The fall of the United Nations 'safe area' of Srebrenica in July
1995 to Bosnian Serb and Serbian forces stands out as the
international community's most egregious failure to intervene
during the Bosnian war. It led to genocide, forced displacement and
a legacy of loss. But wartime inaction has since spurred numerous
postwar attempts to address the atrocities' effects on Bosnian
society and its diaspora. Srebrenica in the Aftermath of Genocide
reveals how interactions between local, national and international
interventions - from refugee return and resettlement to
commemorations, war crimes trials, immigration proceedings and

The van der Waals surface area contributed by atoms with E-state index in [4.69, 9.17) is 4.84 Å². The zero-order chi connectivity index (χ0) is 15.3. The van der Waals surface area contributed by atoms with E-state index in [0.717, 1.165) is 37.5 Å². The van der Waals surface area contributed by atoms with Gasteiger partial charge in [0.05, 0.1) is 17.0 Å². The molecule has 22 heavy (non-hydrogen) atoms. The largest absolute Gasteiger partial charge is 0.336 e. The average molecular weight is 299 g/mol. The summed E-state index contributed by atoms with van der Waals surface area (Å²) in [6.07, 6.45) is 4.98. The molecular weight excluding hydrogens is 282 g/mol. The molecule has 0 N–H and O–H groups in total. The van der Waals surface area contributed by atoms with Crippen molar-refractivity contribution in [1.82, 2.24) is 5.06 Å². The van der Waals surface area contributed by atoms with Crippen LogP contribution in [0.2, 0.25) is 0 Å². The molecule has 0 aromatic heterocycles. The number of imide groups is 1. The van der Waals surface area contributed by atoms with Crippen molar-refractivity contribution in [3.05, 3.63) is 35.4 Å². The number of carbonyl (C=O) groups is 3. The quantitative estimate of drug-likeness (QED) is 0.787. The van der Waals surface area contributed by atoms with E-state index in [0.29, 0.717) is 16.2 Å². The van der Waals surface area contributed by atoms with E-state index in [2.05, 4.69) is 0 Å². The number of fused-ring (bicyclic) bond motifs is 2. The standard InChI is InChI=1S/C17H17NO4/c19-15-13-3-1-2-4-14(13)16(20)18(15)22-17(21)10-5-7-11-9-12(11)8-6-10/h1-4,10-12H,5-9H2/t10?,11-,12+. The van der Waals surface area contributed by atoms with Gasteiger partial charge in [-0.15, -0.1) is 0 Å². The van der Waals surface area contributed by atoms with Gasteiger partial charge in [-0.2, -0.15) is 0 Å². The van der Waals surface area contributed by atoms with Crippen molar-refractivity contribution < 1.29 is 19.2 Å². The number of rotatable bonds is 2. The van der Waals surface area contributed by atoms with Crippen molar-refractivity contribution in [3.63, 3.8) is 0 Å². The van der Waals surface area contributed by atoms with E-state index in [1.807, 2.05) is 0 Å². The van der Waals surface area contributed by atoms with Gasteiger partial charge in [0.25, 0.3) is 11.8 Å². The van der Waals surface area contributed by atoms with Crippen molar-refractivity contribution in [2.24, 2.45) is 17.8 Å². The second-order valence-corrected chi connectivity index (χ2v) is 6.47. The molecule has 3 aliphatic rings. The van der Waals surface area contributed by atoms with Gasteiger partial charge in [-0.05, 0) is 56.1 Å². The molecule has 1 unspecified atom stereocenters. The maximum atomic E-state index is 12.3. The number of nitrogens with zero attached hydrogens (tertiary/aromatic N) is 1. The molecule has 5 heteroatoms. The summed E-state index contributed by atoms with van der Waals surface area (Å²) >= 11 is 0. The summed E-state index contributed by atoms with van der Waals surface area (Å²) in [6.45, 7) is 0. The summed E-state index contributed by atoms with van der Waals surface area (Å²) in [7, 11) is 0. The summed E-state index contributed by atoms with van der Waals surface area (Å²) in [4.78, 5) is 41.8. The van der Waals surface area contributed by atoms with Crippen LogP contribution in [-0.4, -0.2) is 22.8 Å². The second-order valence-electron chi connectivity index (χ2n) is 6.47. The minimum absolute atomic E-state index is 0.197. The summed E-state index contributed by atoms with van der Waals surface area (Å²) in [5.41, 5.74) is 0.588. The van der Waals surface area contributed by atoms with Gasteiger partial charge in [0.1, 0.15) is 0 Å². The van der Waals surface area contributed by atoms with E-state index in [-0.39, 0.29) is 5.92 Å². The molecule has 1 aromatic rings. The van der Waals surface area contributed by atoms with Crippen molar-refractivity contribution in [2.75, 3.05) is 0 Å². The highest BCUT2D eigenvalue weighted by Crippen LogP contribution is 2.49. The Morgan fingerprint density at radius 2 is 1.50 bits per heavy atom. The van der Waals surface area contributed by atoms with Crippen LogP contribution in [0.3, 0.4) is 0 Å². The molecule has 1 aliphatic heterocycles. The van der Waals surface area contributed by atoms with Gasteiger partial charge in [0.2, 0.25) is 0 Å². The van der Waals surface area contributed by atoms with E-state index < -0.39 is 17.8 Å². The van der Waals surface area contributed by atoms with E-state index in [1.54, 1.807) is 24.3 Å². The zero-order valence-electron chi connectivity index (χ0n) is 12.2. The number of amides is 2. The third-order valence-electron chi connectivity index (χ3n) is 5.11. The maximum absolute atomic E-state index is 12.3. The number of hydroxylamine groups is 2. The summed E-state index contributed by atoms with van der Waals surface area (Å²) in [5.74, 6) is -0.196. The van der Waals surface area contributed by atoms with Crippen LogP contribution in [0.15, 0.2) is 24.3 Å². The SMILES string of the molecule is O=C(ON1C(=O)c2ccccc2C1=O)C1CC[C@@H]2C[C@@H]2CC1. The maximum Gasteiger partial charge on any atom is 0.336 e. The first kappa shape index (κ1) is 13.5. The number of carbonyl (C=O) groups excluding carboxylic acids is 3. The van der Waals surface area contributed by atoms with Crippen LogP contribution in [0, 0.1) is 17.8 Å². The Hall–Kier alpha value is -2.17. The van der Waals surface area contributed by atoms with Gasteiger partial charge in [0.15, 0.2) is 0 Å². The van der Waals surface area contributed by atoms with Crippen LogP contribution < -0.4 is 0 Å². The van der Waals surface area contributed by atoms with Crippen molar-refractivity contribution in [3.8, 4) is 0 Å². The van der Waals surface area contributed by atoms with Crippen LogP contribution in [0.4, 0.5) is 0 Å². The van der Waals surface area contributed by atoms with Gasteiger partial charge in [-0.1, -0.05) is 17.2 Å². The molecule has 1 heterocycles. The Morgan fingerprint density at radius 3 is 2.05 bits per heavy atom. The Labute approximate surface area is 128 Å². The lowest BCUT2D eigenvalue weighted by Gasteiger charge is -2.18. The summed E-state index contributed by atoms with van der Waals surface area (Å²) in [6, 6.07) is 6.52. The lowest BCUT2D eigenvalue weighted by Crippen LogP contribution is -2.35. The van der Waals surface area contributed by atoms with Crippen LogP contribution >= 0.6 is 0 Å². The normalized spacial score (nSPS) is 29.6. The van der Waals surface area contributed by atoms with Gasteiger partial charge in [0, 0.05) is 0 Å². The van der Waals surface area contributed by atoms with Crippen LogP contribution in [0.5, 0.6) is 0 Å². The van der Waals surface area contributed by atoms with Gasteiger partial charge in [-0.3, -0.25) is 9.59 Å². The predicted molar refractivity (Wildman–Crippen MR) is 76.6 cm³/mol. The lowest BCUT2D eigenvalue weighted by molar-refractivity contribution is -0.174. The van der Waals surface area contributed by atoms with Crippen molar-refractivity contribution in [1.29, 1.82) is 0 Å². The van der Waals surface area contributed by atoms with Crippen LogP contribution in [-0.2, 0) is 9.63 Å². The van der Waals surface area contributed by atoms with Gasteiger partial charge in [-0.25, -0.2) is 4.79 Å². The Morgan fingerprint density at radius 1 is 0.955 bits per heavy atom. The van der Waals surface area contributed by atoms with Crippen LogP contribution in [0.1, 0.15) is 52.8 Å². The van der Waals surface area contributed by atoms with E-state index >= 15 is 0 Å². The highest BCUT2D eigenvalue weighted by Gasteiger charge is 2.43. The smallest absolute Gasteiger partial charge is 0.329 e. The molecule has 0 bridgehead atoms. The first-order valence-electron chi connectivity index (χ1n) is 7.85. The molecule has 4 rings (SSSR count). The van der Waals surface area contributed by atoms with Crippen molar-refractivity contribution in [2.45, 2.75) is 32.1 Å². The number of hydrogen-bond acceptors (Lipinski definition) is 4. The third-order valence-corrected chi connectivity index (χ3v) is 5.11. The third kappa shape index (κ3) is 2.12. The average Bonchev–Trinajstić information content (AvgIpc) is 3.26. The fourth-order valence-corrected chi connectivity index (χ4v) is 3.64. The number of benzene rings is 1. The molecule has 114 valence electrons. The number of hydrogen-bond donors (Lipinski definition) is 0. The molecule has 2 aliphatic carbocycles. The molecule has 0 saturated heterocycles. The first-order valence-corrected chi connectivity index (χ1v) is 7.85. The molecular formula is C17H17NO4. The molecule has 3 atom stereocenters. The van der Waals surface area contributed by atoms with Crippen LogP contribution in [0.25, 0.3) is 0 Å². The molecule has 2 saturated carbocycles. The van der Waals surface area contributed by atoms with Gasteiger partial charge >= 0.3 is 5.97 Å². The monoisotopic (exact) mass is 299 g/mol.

election reform - have led to subtle, positive effects of social
repair, despite persistent attempts at denial. Using an
interdisciplinary approach, diverse research methods, and more than
a decade of fieldwork in five countries, Lara J. Nettelfield and
Sarah E. Wagner trace the genocide's reverberations in Bosnia and
abroad. The findings of this study have implications for research
on post-conflict societies around the world.
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